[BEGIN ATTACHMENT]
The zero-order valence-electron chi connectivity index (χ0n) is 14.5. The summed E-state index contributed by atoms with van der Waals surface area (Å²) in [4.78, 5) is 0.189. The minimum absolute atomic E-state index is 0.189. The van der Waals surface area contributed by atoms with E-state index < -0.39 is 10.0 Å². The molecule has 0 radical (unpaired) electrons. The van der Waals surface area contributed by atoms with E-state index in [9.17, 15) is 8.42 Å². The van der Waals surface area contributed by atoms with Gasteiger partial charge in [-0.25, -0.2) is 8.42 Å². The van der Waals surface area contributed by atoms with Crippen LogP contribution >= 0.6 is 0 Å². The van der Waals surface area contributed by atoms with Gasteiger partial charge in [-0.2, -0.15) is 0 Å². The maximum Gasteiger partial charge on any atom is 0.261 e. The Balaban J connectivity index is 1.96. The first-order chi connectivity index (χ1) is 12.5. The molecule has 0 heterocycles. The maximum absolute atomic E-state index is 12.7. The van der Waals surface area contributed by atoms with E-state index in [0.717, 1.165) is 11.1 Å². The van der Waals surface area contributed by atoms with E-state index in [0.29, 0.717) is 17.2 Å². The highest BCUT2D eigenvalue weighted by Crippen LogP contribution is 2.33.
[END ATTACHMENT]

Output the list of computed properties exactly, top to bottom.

The zero-order valence-electron chi connectivity index (χ0n) is 14.5. The summed E-state index contributed by atoms with van der Waals surface area (Å²) in [4.78, 5) is 0.189. The minimum absolute atomic E-state index is 0.189. The van der Waals surface area contributed by atoms with E-state index < -0.39 is 10.0 Å². The molecule has 0 radical (unpaired) electrons. The van der Waals surface area contributed by atoms with E-state index in [9.17, 15) is 8.42 Å². The van der Waals surface area contributed by atoms with Gasteiger partial charge in [-0.25, -0.2) is 8.42 Å². The van der Waals surface area contributed by atoms with Crippen LogP contribution >= 0.6 is 0 Å². The van der Waals surface area contributed by atoms with Gasteiger partial charge in [-0.2, -0.15) is 0 Å². The maximum Gasteiger partial charge on any atom is 0.261 e. The Balaban J connectivity index is 1.96. The first-order chi connectivity index (χ1) is 12.5. The molecule has 0 heterocycles. The maximum absolute atomic E-state index is 12.7. The van der Waals surface area contributed by atoms with E-state index in [0.717, 1.165) is 11.1 Å². The van der Waals surface area contributed by atoms with E-state index in [0.29, 0.717) is 17.2 Å². The highest BCUT2D eigenvalue weighted by Crippen LogP contribution is 2.33.